Friday, January 2, 2009
Changing with the Times
If I had to name the single industry with the most urgent need to adapt to the rise of the internet, it's definitely print news. Newspapers in particular have been falling apart across the country, and the decline has only accelerated with the economic downturn. The Chicago Tribune company has filed for bankruptcy, the New York Times company's debt has been downgraded to nearly junk bond ratings, and small papers across the country are cutting back staff and relying more on outsourced content.
This is bad news for them, but good news for everyone looking for cues on what it really means to "innovate or die." The movie and TV industries have been able to stay decently ahead of the internet curve by watching the total disaster that the music industry experienced when they failed to adapt.
Here is a great piece that the New York Times is putting together. It's a multimedia composite piece about debt in America. What really stands out to me is how easy and accessible it feels. They could have taken the lazy way, and simply offered a series of articles, perhaps with links to a few photos spread throughout.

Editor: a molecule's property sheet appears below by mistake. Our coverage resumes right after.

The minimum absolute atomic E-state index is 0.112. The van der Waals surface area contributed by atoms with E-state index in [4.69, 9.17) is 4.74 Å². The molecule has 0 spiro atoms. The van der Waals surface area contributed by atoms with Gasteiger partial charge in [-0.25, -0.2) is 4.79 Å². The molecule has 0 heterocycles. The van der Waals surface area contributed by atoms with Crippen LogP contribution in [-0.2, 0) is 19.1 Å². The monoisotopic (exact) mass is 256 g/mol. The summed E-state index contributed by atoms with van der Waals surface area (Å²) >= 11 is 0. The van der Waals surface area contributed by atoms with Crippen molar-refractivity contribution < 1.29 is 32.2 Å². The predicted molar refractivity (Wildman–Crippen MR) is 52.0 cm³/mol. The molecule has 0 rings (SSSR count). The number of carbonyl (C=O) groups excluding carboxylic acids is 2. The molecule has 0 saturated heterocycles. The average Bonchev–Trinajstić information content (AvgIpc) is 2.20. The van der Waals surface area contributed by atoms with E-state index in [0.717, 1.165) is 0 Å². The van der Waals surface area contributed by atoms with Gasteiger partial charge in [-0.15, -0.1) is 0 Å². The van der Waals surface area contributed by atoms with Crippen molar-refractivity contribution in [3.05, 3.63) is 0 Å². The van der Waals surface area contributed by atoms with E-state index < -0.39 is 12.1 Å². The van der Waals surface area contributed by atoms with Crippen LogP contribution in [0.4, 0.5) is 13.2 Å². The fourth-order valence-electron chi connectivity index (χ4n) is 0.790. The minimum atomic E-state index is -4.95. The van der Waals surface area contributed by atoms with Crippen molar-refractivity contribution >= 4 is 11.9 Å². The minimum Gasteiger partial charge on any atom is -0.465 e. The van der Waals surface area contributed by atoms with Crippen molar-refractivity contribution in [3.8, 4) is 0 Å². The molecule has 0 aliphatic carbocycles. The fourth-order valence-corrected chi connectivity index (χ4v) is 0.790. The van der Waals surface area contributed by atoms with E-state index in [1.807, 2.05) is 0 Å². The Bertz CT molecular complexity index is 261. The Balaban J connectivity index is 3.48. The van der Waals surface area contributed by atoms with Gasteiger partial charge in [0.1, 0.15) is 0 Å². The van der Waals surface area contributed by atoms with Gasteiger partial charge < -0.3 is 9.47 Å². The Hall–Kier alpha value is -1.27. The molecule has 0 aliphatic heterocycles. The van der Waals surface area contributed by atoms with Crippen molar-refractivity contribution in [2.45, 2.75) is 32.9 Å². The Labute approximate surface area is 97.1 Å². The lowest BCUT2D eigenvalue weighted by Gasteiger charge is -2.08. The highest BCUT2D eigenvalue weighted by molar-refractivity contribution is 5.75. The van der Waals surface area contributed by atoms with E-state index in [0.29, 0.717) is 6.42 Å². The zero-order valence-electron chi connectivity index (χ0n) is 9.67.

This is a different beast entirely. You can browse through it with no effort and no commitment. You can choose the type of media experience you prefer: photo essays, articles, interactive graphs and of course, videos. This venture into new media tools doesn't mean that the level of journalism has dropped off, either - almost every component of the piece includes new information uncovered by Times reporting. And it's so beautifully tied together, it truly goes far beyond what we could have expected from a newspaper even 2 or 3 years ago.
Now take a look at the website for the House of Representatives, or even the White House. These websites are not too bad, and certainly have come a long way in recent years, but don't invite exploring and interactive discovery the way the New York Times piece does. No question, creating that sort of feature took a lot of work from staff dedicated to improving the online experience. The Times is forced to devote that energy to their online experience because they have no other viable path forward. The government doesn't have that kind of pressure, but perhaps they can learn from watching others, and stay ahead of the curve.